Valentino: Just call him Mr. Rourke, because, come spring, Valentino will make all his ladies’ fantasies come true. Fashion’s trade winds have changed course this season, taking things in a decidedly feminine direction, and Valentino has made the most of it. His collection was light, fresh and younger than in recent memory. It was, in fact, delightful.Valentino caught the corsetry wave, showing laced-up looks for day, including a white bowed lace top with its corset built in, which was shown paired with a pristine lace-edged miniskirt in sleek satin. Mining a nautical vein, he then sailed on, sending out clothes that would look great on the stylish women invited aboard his own yacht. A simple navy sweater was shown with classic white pants, while a slim officer’s coat was dotted with bauble buttons. But things really took off when Valentino dove headlong into color, serving up flirty dresses and glamorous gowns in chartreuse, aqua, lavender and hot pink. A bitsy floral camisole and miniskirt came wrapped around with lavender ribbon. Schools of butterflies fluttered by on a kimono top, while, prettier still, some landed on the ankle straps of Valentino’s fabulous high heels or covered a bolero. Of course, he also did gowns galore, from dramatically wrapped numbers to those inset with fishnet portholes at the waist. Quite a catch for Oscar night.


Jean Paul Gaultier: Yee-haw, as they say way out West. Jean Paul Gaultier saddled up for a wild Western romp of a spring collection, showing looks that gave a nod to saloon belles like Mae West and the cowpokes who love them. An apron dress trimmed like overalls trailed its shoulder straps behind like ribbons. His dark denim jeans, cut to accommodate cowboy boots, came tricked out with corset lacing. Gauzy sweaters were crocheted with built-in pasties. And a pinstriped vest was shown over a pretty indigo dress dotted with prairie flowers. Using his patented layering method throughout, Gaultier cinched in blousy silk dresses, oversized shirts and everything else with curvy, laced-tight girdles that rode down over the hips. A frilled white eyelet dress that otherwise would have billowed came clamped down under a leather vest and matching girdle, while coats and suit jackets were held down and laced in, too. Phew.Sometimes, just like a bucking bronco, it all went a little out of control. And for those who appreciate Gaultier for his classic French sensibilities, this may not have been the collection of all time. It was, however, full of kick, and there were fabulous items to be found pinned down under all his girdling gear.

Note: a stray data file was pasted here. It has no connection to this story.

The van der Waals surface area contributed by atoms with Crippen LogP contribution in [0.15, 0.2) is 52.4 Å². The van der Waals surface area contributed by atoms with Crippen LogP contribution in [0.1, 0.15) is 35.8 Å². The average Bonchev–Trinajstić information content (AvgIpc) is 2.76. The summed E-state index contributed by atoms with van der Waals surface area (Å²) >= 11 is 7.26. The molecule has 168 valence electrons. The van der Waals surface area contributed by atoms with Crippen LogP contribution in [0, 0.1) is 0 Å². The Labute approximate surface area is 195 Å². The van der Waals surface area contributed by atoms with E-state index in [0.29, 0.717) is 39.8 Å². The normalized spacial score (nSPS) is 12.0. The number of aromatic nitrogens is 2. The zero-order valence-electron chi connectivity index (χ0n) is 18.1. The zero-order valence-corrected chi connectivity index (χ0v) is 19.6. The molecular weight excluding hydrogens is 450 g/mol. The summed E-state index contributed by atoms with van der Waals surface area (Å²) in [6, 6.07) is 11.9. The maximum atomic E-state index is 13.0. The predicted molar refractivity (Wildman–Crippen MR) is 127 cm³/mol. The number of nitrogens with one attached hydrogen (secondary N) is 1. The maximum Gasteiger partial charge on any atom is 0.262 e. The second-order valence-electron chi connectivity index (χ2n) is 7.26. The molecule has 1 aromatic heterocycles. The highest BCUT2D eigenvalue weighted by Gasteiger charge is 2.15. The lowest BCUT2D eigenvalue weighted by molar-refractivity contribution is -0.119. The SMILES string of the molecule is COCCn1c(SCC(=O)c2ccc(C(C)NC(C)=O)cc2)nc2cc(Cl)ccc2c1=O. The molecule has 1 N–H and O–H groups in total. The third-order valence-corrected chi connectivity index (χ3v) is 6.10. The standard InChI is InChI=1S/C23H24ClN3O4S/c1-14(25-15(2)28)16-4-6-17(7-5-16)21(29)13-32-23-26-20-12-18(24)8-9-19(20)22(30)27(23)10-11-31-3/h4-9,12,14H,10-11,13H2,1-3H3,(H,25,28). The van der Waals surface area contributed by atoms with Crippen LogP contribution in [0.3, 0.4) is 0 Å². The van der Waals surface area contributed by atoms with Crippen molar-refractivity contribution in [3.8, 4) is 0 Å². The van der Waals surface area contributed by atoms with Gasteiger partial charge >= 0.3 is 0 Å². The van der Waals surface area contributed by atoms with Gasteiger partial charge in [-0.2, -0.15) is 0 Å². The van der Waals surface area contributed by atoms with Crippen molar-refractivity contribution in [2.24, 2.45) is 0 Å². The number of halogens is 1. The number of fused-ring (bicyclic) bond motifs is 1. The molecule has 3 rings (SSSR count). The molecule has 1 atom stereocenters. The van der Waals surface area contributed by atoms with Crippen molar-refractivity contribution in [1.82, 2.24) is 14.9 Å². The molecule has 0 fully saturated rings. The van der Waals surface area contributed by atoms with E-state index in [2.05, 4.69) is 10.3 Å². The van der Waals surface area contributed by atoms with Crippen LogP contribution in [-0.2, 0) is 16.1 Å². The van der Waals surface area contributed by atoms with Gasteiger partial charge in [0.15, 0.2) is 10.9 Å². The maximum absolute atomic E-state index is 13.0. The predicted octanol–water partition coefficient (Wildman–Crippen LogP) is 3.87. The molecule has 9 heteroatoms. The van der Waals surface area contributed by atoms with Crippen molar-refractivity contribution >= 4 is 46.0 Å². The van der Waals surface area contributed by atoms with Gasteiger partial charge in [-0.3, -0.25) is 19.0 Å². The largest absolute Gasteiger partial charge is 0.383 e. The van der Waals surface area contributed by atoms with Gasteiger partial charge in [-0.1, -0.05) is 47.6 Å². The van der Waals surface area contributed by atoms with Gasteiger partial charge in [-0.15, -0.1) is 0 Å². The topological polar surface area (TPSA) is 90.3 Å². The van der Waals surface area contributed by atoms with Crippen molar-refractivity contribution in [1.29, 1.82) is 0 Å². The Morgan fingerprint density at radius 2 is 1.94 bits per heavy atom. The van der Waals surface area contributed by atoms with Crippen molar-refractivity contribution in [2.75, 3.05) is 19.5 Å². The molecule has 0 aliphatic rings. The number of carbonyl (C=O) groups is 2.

John Galliano: Well, hello, dolly. As only he can, John Galliano went into manic Little Bo Peep mode for spring, offering up an outrageously pumped-up, poufed-out, swagged and bow-bedecked collection. He piled his loopy Lolitas, hysterically dressed in eyelet, rosebud prints and trimmed in swan, with pearls, fringes, ribbons and lace, giving even that empress of dolls, Madame Alexander, a run for her money. One model, with a small straw hat surfing atop a tidal wave of hair, wore a pale blue babydoll dress decorated with feather puffs the size of snowballs. But others among the lineup were dressed like ditsy mid-19th century courtesans, with their corsets cranked in tight and showing plenty of leg. For the more modern, pants-wearing moll, Galliano showed another option: a corset worn with short-shorts and matching pants-legs, held by garter straps, of course. Fun, to be sure. But we’ve seen Galliano’s girls play the cutie-pie sexpot before. Sometimes his overkill leaves you wanting less, in the way of mayhem, or more, in the way of real clothes.

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